DeVendra now offers his works through his website at www.blindwoodturner.com.
How did he get involved with Broad and High?
“I am a regular watcher of WOSU TV,” he said. “I noticed that a new program about local art and culture in Columbus and central Ohio was being broadcast Wednesday evenings. I looked up their information online and sent a tweet to see if there was any interest in featuring my works. They responded within a day or so. On May 2, the crew showed up to my home and spent about four hours interviewing me and taking video.
“I am a regular at the fall AEP Craft and Collectible show put on by Operation Feed,” he added. “I also have contributed several pieces to AEP charity auctions and special events. Two of my bowls have been auctioned off for breast cancer auctions.
|Dennis DeVendra has created a number of beautiful wood pieces over the years.|
“I get many special requests for items from my co-workers and others,” he continued. “A couple years ago, a co-worker here at AEP asked me to make him a cane. The co-worker is a military vet who walks with the assistance of a walking cane.”
DeVendra also participates in an OSU program that connects mentors to students who have disabilities and are interested in science, technology, engineering, and math, known collectively as STEM. According to Ohio State, students with disabilities are sometimes steered away from high-tech careers by teachers and parents who want to protect them.
“My role in mentoring is to help the students figure out how to form strategies that will overcome those challenges,” he said.
Prior to joining AEP, he was a director at Recording for the Blind and Dyslexic in New Jersey, and developer and systems analyst at IBM.
“Recently, I have combined my accomplishments of overcoming challenges in both my work and woodturning with motivational speaking,” he said. “If I can do it, others may be motivated to overcome challenges to find their dreams no matter the obstacles.”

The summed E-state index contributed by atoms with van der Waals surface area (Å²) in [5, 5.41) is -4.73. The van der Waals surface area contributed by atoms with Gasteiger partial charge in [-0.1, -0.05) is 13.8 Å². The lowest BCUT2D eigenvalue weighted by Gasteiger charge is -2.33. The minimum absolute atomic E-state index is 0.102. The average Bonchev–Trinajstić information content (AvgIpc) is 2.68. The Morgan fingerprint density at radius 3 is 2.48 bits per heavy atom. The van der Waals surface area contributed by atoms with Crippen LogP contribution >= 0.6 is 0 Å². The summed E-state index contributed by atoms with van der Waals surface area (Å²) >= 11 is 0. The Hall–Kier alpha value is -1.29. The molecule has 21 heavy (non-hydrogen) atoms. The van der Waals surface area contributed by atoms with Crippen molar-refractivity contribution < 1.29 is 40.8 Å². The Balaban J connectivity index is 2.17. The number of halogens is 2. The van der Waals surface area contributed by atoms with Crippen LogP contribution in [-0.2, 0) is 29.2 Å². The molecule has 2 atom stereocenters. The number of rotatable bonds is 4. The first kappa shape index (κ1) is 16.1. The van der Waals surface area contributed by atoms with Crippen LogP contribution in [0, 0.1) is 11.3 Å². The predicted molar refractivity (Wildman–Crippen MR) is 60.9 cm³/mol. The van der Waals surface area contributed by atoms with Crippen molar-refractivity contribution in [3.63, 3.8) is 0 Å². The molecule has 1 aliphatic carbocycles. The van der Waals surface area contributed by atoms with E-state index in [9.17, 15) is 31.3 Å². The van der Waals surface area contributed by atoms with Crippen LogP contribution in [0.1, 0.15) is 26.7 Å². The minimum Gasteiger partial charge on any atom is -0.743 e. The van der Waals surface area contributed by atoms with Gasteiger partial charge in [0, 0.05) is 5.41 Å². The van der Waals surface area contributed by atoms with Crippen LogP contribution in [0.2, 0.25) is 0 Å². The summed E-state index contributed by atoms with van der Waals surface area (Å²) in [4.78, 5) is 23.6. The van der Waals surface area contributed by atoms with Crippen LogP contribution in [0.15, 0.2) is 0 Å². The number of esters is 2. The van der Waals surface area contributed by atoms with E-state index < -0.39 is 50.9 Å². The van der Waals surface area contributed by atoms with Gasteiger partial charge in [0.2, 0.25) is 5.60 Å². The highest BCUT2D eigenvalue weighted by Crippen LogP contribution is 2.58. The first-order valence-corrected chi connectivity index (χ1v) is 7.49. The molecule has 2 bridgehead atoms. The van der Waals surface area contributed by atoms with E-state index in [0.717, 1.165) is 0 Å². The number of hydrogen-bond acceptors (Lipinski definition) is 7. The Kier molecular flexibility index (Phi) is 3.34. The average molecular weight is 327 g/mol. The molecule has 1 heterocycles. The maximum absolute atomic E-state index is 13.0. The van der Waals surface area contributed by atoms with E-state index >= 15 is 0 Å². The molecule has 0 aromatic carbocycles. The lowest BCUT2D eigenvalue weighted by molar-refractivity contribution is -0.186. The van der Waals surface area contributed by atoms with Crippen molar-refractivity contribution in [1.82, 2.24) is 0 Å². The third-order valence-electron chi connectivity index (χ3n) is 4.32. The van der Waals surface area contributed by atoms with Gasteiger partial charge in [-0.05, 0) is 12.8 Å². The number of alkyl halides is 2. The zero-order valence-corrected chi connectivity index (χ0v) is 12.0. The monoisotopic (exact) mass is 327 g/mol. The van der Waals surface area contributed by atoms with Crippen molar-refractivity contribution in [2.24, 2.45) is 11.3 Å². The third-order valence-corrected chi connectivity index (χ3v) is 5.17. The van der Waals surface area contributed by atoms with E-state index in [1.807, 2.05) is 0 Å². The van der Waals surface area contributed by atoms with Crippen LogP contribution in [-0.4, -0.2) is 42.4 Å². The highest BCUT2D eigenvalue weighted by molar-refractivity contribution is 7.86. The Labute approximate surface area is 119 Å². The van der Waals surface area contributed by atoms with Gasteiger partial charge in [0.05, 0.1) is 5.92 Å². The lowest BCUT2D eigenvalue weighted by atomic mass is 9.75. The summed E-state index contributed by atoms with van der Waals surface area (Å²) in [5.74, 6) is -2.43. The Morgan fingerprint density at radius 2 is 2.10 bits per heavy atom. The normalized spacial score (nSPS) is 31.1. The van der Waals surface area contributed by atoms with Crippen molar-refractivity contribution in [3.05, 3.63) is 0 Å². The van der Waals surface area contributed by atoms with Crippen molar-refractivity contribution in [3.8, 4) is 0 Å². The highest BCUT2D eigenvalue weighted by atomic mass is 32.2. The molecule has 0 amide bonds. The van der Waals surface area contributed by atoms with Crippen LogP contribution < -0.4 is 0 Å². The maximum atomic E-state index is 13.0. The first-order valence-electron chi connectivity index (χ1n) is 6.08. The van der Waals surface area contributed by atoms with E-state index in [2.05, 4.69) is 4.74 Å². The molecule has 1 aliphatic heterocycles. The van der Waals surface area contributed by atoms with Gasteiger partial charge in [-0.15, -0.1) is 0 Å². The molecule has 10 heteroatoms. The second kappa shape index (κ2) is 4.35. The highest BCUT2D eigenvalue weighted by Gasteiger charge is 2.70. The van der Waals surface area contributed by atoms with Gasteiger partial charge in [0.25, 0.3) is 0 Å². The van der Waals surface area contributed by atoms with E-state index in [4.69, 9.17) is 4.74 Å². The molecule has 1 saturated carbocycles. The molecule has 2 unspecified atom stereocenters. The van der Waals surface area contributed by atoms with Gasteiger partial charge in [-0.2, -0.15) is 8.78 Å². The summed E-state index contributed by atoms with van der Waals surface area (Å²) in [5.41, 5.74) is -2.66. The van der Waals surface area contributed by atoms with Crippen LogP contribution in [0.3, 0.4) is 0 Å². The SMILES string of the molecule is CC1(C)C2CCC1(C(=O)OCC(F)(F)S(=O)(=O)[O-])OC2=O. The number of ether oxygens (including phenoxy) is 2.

|The annual AEP Employee and Retiree Trail Ride features approximately 30 miles of trails available to riders at AEP ReCreation Land Equine Activity Area.|
(Story by Jeff Rennie)
McCONNELSVILLE, Ohio — AEP employees and retirees are invited to join in a unique outdoor experience.
The 17th annual AEP Employee and Retiree Trail Ride at AEP’s ReCreation Land Equine Activity Area will take place Aug. 9 and 10 at the site located about seven miles north of McConnelsville, at 3400 East State Route 78. Participants must bring their own horse.
The ride kicks off at 10 a.m. on Saturday, Aug. 9. Riders should pack a trail lunch. A potluck dinner is scheduled Saturday night with meat for grilling provided by AEP.
Anne Lindimore, administrative associate at the Muskingum River Plant, coordinates the outing.
“Save the weekend of August 9 for a good time with great people,” said Lindimore. “Hope to see you here!”
Approximately 30 miles of trails are available to riders. Many are well shaded and hilly with shallow creek crossings, said Lindimore. The trails were developed and are maintained in a partnership between AEP and the Ohio Horseman’s Council. Guides are available on Saturday and Sunday.
Free camping, firewood and horse water is provided. No electricity is available at the campsite, but there are Port-O-Lets and the area has tie lines and picnic tables. The trailhead staging area can accommodate 100 horse trailers.
A permit is required to use the Equine Activity Area, which is open to the public, and is available free online at http://www.aep.com/environment/conservation/recland/permit.aspx
For more information, contact Lindimore at (direct dial, work) 740-984-3487, or firstname.lastname@example.org.
(Story by Omar Lopez)
Four AEP Texas employees were recently recognized with Customer Service awards by Bradley Lenz, director, Economic and Business Development, and Wade Smith, AEP Texas president and chief operating officer. Julio Reyes, vice president of External Affairs, also attended the ceremony.
|Four employees were recently honored with Customer Service awards. Shown here (left to right) are: Ken Griffin, Patrick King, Bob Lager and Ricky Miller. Looking on at right is Bradley Lenz, director, Economic and Business Development..|